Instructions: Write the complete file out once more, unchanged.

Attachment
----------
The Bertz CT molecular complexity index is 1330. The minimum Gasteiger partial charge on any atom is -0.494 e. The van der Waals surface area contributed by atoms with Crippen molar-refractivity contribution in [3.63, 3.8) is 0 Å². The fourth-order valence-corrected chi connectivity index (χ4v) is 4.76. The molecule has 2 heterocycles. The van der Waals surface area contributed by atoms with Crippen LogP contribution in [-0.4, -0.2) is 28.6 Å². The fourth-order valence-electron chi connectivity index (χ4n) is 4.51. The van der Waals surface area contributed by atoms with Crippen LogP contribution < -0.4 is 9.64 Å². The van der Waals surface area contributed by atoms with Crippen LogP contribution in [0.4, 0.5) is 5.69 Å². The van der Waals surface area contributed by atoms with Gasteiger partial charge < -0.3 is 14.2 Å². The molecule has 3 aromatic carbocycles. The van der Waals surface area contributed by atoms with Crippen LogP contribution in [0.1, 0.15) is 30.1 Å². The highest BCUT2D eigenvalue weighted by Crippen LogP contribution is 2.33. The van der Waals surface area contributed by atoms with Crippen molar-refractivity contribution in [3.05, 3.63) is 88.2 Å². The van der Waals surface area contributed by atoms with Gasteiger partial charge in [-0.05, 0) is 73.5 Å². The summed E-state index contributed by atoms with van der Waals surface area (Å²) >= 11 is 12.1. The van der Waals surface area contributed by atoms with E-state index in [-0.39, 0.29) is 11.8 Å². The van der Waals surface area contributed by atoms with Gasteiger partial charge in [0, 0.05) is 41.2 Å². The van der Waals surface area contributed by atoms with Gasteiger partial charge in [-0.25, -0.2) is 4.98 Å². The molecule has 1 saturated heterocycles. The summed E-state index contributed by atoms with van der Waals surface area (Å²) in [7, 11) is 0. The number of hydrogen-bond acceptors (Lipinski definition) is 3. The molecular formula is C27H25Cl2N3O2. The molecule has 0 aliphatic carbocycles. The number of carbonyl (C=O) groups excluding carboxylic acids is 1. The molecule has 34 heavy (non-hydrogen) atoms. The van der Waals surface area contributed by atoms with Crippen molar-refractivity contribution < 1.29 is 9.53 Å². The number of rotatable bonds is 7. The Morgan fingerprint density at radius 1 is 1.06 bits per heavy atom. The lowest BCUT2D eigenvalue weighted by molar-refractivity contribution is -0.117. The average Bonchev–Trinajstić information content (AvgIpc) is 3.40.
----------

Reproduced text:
The Bertz CT molecular complexity index is 1330. The minimum Gasteiger partial charge on any atom is -0.494 e. The van der Waals surface area contributed by atoms with Crippen molar-refractivity contribution in [3.63, 3.8) is 0 Å². The fourth-order valence-corrected chi connectivity index (χ4v) is 4.76. The molecule has 2 heterocycles. The van der Waals surface area contributed by atoms with Crippen LogP contribution in [-0.4, -0.2) is 28.6 Å². The fourth-order valence-electron chi connectivity index (χ4n) is 4.51. The van der Waals surface area contributed by atoms with Crippen LogP contribution < -0.4 is 9.64 Å². The van der Waals surface area contributed by atoms with Crippen LogP contribution in [0.4, 0.5) is 5.69 Å². The van der Waals surface area contributed by atoms with Gasteiger partial charge < -0.3 is 14.2 Å². The molecule has 3 aromatic carbocycles. The van der Waals surface area contributed by atoms with Crippen LogP contribution in [0.1, 0.15) is 30.1 Å². The highest BCUT2D eigenvalue weighted by Crippen LogP contribution is 2.33. The van der Waals surface area contributed by atoms with Crippen molar-refractivity contribution in [3.05, 3.63) is 88.2 Å². The van der Waals surface area contributed by atoms with Gasteiger partial charge in [-0.05, 0) is 73.5 Å². The summed E-state index contributed by atoms with van der Waals surface area (Å²) >= 11 is 12.1. The van der Waals surface area contributed by atoms with E-state index in [-0.39, 0.29) is 11.8 Å². The van der Waals surface area contributed by atoms with Gasteiger partial charge in [0, 0.05) is 41.2 Å². The van der Waals surface area contributed by atoms with Gasteiger partial charge in [-0.25, -0.2) is 4.98 Å². The molecule has 1 saturated heterocycles. The summed E-state index contributed by atoms with van der Waals surface area (Å²) in [7, 11) is 0. The number of hydrogen-bond acceptors (Lipinski definition) is 3. The molecular formula is C27H25Cl2N3O2. The molecule has 0 aliphatic carbocycles. The number of carbonyl (C=O) groups excluding carboxylic acids is 1. The molecule has 34 heavy (non-hydrogen) atoms. The van der Waals surface area contributed by atoms with Crippen molar-refractivity contribution < 1.29 is 9.53 Å². The number of rotatable bonds is 7. The Morgan fingerprint density at radius 1 is 1.06 bits per heavy atom. The lowest BCUT2D eigenvalue weighted by molar-refractivity contribution is -0.117. The average Bonchev–Trinajstić information content (AvgIpc) is 3.40.